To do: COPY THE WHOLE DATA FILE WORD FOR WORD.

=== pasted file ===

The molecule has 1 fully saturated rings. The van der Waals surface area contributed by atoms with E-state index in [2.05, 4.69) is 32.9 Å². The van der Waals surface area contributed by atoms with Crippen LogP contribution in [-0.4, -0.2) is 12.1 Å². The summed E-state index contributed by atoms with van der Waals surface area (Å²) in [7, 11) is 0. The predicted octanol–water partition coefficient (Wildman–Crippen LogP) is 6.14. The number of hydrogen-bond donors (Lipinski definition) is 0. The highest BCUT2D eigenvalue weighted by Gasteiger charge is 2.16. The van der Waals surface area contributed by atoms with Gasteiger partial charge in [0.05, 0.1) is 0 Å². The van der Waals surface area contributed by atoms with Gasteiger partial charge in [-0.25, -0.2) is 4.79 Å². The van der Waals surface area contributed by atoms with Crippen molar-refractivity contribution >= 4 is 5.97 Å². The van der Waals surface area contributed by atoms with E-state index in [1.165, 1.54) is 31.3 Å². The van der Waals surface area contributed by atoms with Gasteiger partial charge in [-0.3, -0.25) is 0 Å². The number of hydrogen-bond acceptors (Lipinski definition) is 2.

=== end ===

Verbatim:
The molecule has 1 fully saturated rings. The van der Waals surface area contributed by atoms with E-state index in [2.05, 4.69) is 32.9 Å². The van der Waals surface area contributed by atoms with Crippen LogP contribution in [-0.4, -0.2) is 12.1 Å². The summed E-state index contributed by atoms with van der Waals surface area (Å²) in [7, 11) is 0. The predicted octanol–water partition coefficient (Wildman–Crippen LogP) is 6.14. The number of hydrogen-bond donors (Lipinski definition) is 0. The highest BCUT2D eigenvalue weighted by Gasteiger charge is 2.16. The van der Waals surface area contributed by atoms with Gasteiger partial charge in [0.05, 0.1) is 0 Å². The van der Waals surface area contributed by atoms with Gasteiger partial charge in [-0.25, -0.2) is 4.79 Å². The van der Waals surface area contributed by atoms with Crippen molar-refractivity contribution >= 4 is 5.97 Å². The van der Waals surface area contributed by atoms with E-state index in [1.165, 1.54) is 31.3 Å². The van der Waals surface area contributed by atoms with Gasteiger partial charge in [-0.3, -0.25) is 0 Å². The number of hydrogen-bond acceptors (Lipinski definition) is 2.